Adivasi communities believed in collective living wherein the resources — jal, jungle, jameen — belonged to the community collectively. The administrative policies and mechanisms brought in by the British disrupted this Adivasi way of life and collective existence. Under the garb of civilising the Adivasi communities, colonial rulers tried to rip them off their resources, their identity, and their religious, cultural, social, economic and political systems; a practice which remains prevalent in present day independent India.
The British Raj witnessed numerous revolts and andolans led by various Adivasi communities. Halba rebellion (1774-79), Tilka Manjhi revolt (1784), uprising of the Mahadev Koli Tribes (1784-85), Tamar revolt (1789, 1794-95), the Kol revolt (1832), Khond revolt (1850), the Naga revolt (1879), revolt by the Munda Tribal community (1895), Kuki uprising in Manipur (1917-19), Tebagha Movement (1946-47) to name a few. These revolts and andolans by the Adivasi communities were not only against the Britishers but also against the dominant caste society encroaching on Adivasi regions through the Zamindari system.
India's Independence in 1947 did not mean the end of the colonisation faced by the Adivasi communities, of their land or their knowledge systems. To the contrary, India furthered its 'development' agenda by looting the Adivasi communities of its resources. Post Independence, the Adivasi/indigenous citizens were categorised and listed as Scheduled Tribes. The listing was purely for administrative purpose and was based on colonial notions that Adivasi communities are 'primitive'. As a result, not all of these Adivasi/indigenous communities were listed as Scheduled Tribes. For instance, the Mundas, the Santhals and the Oraons in Assam or the Andamans, and the Kols in Uttar Pradesh.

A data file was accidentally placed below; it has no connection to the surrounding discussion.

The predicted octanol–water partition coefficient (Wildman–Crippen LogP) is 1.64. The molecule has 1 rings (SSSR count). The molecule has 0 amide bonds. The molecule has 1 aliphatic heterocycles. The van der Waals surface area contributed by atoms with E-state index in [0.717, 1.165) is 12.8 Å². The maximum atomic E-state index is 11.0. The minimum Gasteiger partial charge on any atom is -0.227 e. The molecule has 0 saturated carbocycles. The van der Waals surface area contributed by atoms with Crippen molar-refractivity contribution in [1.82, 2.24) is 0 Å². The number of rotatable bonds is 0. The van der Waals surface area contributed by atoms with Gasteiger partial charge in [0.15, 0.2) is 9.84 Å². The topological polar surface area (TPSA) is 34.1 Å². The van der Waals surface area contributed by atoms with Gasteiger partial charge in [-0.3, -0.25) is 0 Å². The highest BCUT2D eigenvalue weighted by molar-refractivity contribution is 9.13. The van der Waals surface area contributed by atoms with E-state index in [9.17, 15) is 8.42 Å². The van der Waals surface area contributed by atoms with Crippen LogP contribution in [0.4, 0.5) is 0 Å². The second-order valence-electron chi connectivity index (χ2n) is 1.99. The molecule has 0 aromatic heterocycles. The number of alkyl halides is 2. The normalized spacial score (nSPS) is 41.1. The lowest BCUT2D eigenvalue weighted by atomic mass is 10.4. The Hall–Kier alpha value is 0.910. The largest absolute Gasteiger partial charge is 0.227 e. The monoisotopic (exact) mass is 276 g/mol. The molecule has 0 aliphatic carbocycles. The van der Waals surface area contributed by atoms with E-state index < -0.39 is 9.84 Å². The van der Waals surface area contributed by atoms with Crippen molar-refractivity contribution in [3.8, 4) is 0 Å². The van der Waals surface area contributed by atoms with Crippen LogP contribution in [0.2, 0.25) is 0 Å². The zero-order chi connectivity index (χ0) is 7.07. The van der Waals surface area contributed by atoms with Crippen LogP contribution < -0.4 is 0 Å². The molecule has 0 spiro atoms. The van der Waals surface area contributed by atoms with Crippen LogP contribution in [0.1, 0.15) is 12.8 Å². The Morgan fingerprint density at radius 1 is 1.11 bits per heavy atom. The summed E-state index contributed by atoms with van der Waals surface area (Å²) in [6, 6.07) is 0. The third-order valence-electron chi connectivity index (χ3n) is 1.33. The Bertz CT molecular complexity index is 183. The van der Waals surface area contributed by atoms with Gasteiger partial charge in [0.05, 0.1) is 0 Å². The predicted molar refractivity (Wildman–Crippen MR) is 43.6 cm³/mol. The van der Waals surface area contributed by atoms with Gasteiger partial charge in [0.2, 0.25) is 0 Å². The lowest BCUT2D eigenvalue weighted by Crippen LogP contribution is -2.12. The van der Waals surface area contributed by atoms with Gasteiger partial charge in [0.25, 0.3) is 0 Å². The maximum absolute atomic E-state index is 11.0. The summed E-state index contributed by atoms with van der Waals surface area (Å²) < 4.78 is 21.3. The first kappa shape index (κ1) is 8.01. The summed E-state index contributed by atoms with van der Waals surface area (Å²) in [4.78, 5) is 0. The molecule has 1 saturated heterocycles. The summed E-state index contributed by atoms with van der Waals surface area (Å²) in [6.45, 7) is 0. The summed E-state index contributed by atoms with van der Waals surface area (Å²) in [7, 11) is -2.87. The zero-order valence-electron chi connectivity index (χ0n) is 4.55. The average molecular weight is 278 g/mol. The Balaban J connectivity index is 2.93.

While deliberating upon the nature of Indian State and its relationship with its citizens, the Constituent Assembly of India had a clear understanding that the way of life of citizens from Adivasi/indigenous communities is distinct from that of the non-Adivasi citizens. Based on this understanding, the Constituent assembly included Fifth Schedule and Sixth Schedule in the Constitution of India. The Fifth Schedule is extended to adivasi/tribal regions in 10 states in India namely: Andhra Pradesh, Chhattisgarh, Gujarat, Himachal Pradesh, Jharkhand, Madhya Pradesh, Maharashtra, Odisha, Rajasthan and Telangana. Sixth Schedule is extended to tribal regions within 4 states in the north-eastern region namely: Assam, Meghalaya, Tripura and Mizoram.
The Fifth Schedule makes provisions for Tribes Advisory Councils (TAC) at the state level. In the original draft of the Fifth Schedule, TACs were given constitutional powers to take up administrative matters concerning tribal communities residing in the Scheduled region, and to advise the Governor of the concerned state. The Governors were bound to act upon the advice of the TACs. Jaipal Singh, an adivasi member, vehemently argued in the Constituent Assembly demanding that TAC should be given constitutional powers mentioned in the original draft. But the Constituent Assembly conveniently decided to withdraw all such powers earlier given to TAC, making it toothless body which would operate only when at the discretion of the Governor of the state.